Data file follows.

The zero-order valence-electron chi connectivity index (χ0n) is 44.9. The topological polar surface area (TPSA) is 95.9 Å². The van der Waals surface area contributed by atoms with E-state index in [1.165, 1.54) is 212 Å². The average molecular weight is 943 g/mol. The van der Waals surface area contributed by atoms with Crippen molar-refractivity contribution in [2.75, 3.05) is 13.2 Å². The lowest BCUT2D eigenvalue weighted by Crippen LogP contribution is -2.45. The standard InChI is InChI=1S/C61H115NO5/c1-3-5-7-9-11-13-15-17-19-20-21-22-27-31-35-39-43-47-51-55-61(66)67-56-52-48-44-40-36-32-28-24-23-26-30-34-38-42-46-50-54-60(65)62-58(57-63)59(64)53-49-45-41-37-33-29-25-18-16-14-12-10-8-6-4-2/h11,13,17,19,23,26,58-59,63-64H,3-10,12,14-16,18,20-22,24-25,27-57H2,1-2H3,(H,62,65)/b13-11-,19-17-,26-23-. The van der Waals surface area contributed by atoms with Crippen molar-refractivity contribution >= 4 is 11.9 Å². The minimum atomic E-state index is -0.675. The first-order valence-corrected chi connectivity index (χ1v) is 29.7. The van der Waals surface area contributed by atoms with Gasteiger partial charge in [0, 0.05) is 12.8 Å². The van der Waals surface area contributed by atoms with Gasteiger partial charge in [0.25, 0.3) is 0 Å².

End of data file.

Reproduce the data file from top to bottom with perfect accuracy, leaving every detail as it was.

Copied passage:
The zero-order valence-electron chi connectivity index (χ0n) is 44.9. The topological polar surface area (TPSA) is 95.9 Å². The van der Waals surface area contributed by atoms with E-state index in [1.165, 1.54) is 212 Å². The average molecular weight is 943 g/mol. The van der Waals surface area contributed by atoms with Crippen molar-refractivity contribution in [2.75, 3.05) is 13.2 Å². The lowest BCUT2D eigenvalue weighted by Crippen LogP contribution is -2.45. The standard InChI is InChI=1S/C61H115NO5/c1-3-5-7-9-11-13-15-17-19-20-21-22-27-31-35-39-43-47-51-55-61(66)67-56-52-48-44-40-36-32-28-24-23-26-30-34-38-42-46-50-54-60(65)62-58(57-63)59(64)53-49-45-41-37-33-29-25-18-16-14-12-10-8-6-4-2/h11,13,17,19,23,26,58-59,63-64H,3-10,12,14-16,18,20-22,24-25,27-57H2,1-2H3,(H,62,65)/b13-11-,19-17-,26-23-. The van der Waals surface area contributed by atoms with Crippen molar-refractivity contribution >= 4 is 11.9 Å². The minimum atomic E-state index is -0.675. The first-order valence-corrected chi connectivity index (χ1v) is 29.7. The van der Waals surface area contributed by atoms with Gasteiger partial charge in [0, 0.05) is 12.8 Å². The van der Waals surface area contributed by atoms with Gasteiger partial charge in [0.25, 0.3) is 0 Å².